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Re: [liturgy-l] Easter Vigil as Popular Liturgy

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  • Ron Miller
    The question of the length of time during the night that the baptisms took came up as I was writing my dissertation. The church Egeria and Cyril describe was
    Message 1 of 56 , Apr 1, 2010
      The question of the length of time during the night that the baptisms
      took came up as I was writing my dissertation. The church Egeria and
      Cyril describe was dealing large numbers of conversions because of the
      recent legalization of Christianity and its growing social standing;
      classes could have been large. I theorized that if the questions and
      immersions were done one at a time, with multiple renunciations and then
      multiple anointing and robing in adjoining rooms, and if questions and
      immersion were done one at a time at the font and took about half a
      minute some two hundred people could have been initiated in less than
      two hours. I can expand this further if there is interest. So a
      baptismal class of this size could have been present for most of the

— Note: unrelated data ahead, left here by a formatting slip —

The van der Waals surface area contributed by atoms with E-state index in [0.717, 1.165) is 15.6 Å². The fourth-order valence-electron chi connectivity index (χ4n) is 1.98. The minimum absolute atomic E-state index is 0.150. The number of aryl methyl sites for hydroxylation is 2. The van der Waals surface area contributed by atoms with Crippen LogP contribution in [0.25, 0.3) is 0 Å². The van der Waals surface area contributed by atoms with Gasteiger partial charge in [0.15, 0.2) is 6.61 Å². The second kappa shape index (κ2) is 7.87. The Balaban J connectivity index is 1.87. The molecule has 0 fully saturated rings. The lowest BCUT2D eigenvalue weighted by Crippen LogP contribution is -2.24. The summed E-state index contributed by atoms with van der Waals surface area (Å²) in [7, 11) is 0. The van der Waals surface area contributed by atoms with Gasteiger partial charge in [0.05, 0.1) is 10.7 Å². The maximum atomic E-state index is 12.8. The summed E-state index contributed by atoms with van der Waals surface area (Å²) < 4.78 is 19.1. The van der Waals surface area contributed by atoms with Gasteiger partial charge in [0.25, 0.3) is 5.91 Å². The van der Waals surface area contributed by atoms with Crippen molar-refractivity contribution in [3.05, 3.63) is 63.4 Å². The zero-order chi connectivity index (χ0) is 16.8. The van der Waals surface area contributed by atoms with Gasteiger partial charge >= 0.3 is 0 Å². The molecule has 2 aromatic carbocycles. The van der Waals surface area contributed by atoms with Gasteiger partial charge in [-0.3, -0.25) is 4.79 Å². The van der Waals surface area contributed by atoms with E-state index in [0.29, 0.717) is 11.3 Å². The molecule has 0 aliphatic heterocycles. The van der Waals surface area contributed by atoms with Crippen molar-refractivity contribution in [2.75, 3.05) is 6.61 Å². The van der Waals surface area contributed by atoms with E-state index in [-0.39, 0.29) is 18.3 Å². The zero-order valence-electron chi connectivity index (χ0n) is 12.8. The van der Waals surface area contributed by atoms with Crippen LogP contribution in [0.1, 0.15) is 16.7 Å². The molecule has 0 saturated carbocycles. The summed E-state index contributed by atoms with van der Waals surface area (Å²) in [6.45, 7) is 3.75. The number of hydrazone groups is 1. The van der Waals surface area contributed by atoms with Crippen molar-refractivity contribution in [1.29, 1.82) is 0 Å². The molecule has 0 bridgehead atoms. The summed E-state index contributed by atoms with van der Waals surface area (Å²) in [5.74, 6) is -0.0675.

vigil and still rejoined the congregation as they sang the "Omnia opera
      Domini.." (although not in Latin).

      On 3/31/2010 9:20 PM, Frank Senn wrote:
      > Authentic to what? Egerea's description is such that the baptisms occurred during the night, not at dawn. It's interesting that she says that when they got to the sacrifice (i.e. the Eucharist) they hurried things along because the people were getting tired. When it was over they all went home. They didn't even hang around for breakfast.
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      > --- On Wed, 3/31/10, dlewisaao@...<dlewisaao@...> wrote:
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      > From: dlewisaao@...<dlewisaao@...>
      > Subject: Re: [liturgy-l] Easter Vigil as Popular Liturgy
      > To: liturgy-l@yahoogroups.com
      > Date: Wednesday, March 31, 2010, 12:49 PM
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      > Wouldn't having the sun come up during the Mass be more authentic, with
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      > baptisms occurring just before sunrise?
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      > David
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      > In a message dated 3/31/2010 10:14:04 A.M. Eastern Daylight Time,
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      > rh.miller@verizon. net writes:
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      > You are correct about all night, at least in Jerusalem at the time of
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      > Egeria and Cyril. The African American parish I served for three years
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      > in Baltimore ad the vigil starting a 6:00 am so the sun came up during
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      > ------------------------------------